effective retrieval. Some organizations believe that maintaining all e-mail records
indenitely is a viable solution, but doing so leads to a host of information discovery
issues, increased cost, litigation and employee dissatisfaction (Brogan and
Vreugdenburg, 2008, p. 65). These e-mail-related risks underscore the need for better
appraisal practices, as well as for scalable approaches for dealing with an increasing
volume of digital information.
In the past, archivists and records managers were primarily tasked with the
appraisal of the “worthiness” of paper-based records to preserve business-critical
information, satisfy compliance regulations and promote information retrieval in a
timely, effective manner (Eastwood, 2004, p. 202). In the digital environment, employees
are becoming increasingly involved in the appraisal process. For instance, the
Government of Canada guidelines on the management of e-mail (Library and Archives
Canada, 2014) state that “all staff are responsible for distinguishing between electronic
messages relating to the ofcial business of the Government of Canada and those
relating to activities of a personal nature” and emphasize “the responsibility of the
originators to classify their e-mail documents at creation into the departmental
classication system if one exists”. While such a policy clearly states that the onus of
corporate responsibility for managing e-mails lies with all employees, staff still lack
both the practical tools and the comprehensive strategies with which to identify which
records they must retain.
Existing tools for corporate e-mail records management rely primarily on the manual
tagging of e-mails by senders and recipients in accordance with their subjective
assessment of the relevance of the e-mail’s contents. These manual tagging procedures
thus force employees to shoulder a large share of the burden for ascertaining which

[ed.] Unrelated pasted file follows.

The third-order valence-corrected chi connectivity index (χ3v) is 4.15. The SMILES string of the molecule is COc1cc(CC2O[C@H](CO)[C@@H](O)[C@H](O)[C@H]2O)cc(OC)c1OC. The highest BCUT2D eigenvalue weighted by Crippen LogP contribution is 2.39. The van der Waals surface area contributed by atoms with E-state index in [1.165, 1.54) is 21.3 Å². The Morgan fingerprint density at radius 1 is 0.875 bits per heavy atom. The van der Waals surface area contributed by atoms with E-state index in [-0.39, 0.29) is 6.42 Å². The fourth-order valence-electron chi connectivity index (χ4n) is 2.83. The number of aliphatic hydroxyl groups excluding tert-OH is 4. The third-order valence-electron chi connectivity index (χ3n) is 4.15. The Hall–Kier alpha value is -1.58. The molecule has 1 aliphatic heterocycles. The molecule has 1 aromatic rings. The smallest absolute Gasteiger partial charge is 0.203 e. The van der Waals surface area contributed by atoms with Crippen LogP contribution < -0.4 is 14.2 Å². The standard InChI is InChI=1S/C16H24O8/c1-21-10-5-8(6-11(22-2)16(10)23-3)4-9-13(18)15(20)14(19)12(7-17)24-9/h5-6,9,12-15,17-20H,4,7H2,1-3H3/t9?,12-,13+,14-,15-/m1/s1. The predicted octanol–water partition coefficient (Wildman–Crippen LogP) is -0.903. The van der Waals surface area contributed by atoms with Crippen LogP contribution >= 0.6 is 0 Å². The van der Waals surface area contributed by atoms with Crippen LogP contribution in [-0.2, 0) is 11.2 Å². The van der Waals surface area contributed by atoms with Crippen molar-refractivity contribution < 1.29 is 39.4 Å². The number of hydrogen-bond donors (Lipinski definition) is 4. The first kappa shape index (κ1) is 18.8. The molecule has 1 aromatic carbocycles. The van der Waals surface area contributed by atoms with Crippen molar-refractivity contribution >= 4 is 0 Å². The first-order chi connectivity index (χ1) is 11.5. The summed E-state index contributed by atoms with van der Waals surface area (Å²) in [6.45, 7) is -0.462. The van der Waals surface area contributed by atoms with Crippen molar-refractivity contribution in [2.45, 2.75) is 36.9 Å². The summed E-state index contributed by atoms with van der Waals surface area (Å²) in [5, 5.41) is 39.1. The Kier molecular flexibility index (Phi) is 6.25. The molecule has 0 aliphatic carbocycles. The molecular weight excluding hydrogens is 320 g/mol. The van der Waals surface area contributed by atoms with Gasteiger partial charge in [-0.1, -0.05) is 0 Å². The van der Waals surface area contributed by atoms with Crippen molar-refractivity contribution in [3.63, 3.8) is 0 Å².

information is worth keeping. For example, solutions such as HP’s WorkSite e-mail
Management system (Hewlet Packard ECM, 2015) or Open Text Email Management
products (Open Text Email Solutions, 2015) are designed primarily for the end-user to
control the archiving and retention of e-mails. However, repeated research has shown
that employees lack motivation with respect to tasks related to the appraisal and
classication of records (Bailey, 2008;Mäkinen and Henttonen, 2011,Goldschmidt et al.,
2012;Jordan and deStricker, 2013;McKemmish and Piggott, 2013).
One of the reasons for this lack of motivation lies in current e-mail management
systems, which suffer from several deciencies. First, these systems are designed
according to traditional paper-based practices, where information is manually classied
into a hierarchical folder structure. This imposes a considerable cognitive load on the
end-user’s labelling decision for each and every e-mail that needs to be treated. A recent
report from the US National Archives and Records Administration concludes that to
depend on busy employees who are focused on fullling the mission of their
organization leads to inconsistent recordkeeping across the government (NARA, 2015,
p. 5). Second, e-mail management systems are not designed to take full advantage of
existing machine-classication methods to treat large volumes of e-mail in a consistent
and scalable manner. As suggested by Bailey (2009), future records management
practices need to put a greater emphasis on automation to address the growing volume
of digital information.
The objective of our research is to show how automatic classication can assist
organizations in the appraisal of e-mails for the purpose of records management. We